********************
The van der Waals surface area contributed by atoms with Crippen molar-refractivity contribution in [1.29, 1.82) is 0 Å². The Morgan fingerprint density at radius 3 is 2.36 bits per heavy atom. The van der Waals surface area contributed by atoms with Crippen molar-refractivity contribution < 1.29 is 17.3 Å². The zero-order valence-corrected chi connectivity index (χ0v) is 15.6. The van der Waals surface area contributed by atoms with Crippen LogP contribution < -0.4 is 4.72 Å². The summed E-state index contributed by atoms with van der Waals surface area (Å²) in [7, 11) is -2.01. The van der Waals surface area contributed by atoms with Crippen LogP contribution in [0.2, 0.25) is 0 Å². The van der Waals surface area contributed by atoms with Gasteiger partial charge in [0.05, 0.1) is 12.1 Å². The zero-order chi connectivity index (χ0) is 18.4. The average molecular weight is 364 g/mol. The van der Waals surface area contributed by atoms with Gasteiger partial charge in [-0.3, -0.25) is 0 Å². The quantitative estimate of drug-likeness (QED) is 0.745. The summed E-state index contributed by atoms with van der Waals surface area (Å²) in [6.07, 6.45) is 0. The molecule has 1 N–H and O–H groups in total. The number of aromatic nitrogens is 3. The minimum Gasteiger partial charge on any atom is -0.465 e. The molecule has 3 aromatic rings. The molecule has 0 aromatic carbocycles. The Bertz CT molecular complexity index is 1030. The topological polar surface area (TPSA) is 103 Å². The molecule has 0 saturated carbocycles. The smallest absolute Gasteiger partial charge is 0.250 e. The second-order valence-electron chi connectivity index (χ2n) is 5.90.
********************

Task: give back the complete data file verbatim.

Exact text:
The van der Waals surface area contributed by atoms with Crippen molar-refractivity contribution in [1.29, 1.82) is 0 Å². The Morgan fingerprint density at radius 3 is 2.36 bits per heavy atom. The van der Waals surface area contributed by atoms with Crippen molar-refractivity contribution < 1.29 is 17.3 Å². The zero-order valence-corrected chi connectivity index (χ0v) is 15.6. The van der Waals surface area contributed by atoms with Crippen LogP contribution < -0.4 is 4.72 Å². The summed E-state index contributed by atoms with van der Waals surface area (Å²) in [7, 11) is -2.01. The van der Waals surface area contributed by atoms with Crippen LogP contribution in [0.2, 0.25) is 0 Å². The van der Waals surface area contributed by atoms with Gasteiger partial charge in [0.05, 0.1) is 12.1 Å². The zero-order chi connectivity index (χ0) is 18.4. The average molecular weight is 364 g/mol. The van der Waals surface area contributed by atoms with Gasteiger partial charge in [-0.3, -0.25) is 0 Å². The quantitative estimate of drug-likeness (QED) is 0.745. The summed E-state index contributed by atoms with van der Waals surface area (Å²) in [6.07, 6.45) is 0. The molecule has 1 N–H and O–H groups in total. The number of aromatic nitrogens is 3. The minimum Gasteiger partial charge on any atom is -0.465 e. The molecule has 3 aromatic rings. The molecule has 0 aromatic carbocycles. The Bertz CT molecular complexity index is 1030. The topological polar surface area (TPSA) is 103 Å². The molecule has 0 saturated carbocycles. The smallest absolute Gasteiger partial charge is 0.250 e. The second-order valence-electron chi connectivity index (χ2n) is 5.90.